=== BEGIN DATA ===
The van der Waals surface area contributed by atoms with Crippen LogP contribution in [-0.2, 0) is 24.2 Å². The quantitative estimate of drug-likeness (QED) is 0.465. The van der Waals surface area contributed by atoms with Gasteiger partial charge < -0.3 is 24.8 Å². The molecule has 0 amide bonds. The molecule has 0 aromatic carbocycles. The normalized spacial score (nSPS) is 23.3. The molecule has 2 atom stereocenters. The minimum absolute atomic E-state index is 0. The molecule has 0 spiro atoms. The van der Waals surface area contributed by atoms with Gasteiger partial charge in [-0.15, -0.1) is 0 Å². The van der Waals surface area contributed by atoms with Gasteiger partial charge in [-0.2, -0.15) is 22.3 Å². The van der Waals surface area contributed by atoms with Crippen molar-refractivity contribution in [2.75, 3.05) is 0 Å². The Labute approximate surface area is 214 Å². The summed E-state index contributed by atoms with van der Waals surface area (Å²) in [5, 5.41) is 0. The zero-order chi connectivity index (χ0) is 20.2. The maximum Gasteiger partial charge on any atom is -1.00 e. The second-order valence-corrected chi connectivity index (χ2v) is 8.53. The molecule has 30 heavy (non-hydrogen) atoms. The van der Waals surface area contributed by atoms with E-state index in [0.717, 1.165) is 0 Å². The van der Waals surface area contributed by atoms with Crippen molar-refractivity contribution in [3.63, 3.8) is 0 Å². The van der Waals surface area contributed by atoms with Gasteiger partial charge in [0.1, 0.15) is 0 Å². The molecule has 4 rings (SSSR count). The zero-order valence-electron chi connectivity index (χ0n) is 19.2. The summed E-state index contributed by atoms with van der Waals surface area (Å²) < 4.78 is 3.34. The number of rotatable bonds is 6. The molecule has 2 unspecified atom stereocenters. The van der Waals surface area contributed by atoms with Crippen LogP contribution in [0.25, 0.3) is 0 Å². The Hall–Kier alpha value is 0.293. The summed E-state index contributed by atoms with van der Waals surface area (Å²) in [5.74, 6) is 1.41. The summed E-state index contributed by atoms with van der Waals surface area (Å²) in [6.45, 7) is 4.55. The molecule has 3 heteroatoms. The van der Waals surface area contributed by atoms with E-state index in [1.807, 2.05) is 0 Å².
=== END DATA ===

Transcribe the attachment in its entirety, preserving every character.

The van der Waals surface area contributed by atoms with Crippen LogP contribution in [-0.2, 0) is 24.2 Å². The quantitative estimate of drug-likeness (QED) is 0.465. The van der Waals surface area contributed by atoms with Gasteiger partial charge < -0.3 is 24.8 Å². The molecule has 0 amide bonds. The molecule has 0 aromatic carbocycles. The normalized spacial score (nSPS) is 23.3. The molecule has 2 atom stereocenters. The minimum absolute atomic E-state index is 0. The molecule has 0 spiro atoms. The van der Waals surface area contributed by atoms with Gasteiger partial charge in [-0.15, -0.1) is 0 Å². The van der Waals surface area contributed by atoms with Gasteiger partial charge in [-0.2, -0.15) is 22.3 Å². The van der Waals surface area contributed by atoms with Crippen molar-refractivity contribution in [2.75, 3.05) is 0 Å². The Labute approximate surface area is 214 Å². The summed E-state index contributed by atoms with van der Waals surface area (Å²) in [5, 5.41) is 0. The zero-order chi connectivity index (χ0) is 20.2. The maximum Gasteiger partial charge on any atom is -1.00 e. The second-order valence-corrected chi connectivity index (χ2v) is 8.53. The molecule has 30 heavy (non-hydrogen) atoms. The van der Waals surface area contributed by atoms with E-state index in [0.717, 1.165) is 0 Å². The van der Waals surface area contributed by atoms with Crippen molar-refractivity contribution in [3.63, 3.8) is 0 Å². The van der Waals surface area contributed by atoms with Gasteiger partial charge in [0.1, 0.15) is 0 Å². The molecule has 4 rings (SSSR count). The zero-order valence-electron chi connectivity index (χ0n) is 19.2. The summed E-state index contributed by atoms with van der Waals surface area (Å²) < 4.78 is 3.34. The number of rotatable bonds is 6. The molecule has 2 unspecified atom stereocenters. The van der Waals surface area contributed by atoms with Crippen LogP contribution in [0.25, 0.3) is 0 Å². The Hall–Kier alpha value is 0.293. The summed E-state index contributed by atoms with van der Waals surface area (Å²) in [5.74, 6) is 1.41. The summed E-state index contributed by atoms with van der Waals surface area (Å²) in [6.45, 7) is 4.55. The molecule has 3 heteroatoms. The van der Waals surface area contributed by atoms with E-state index in [1.807, 2.05) is 0 Å².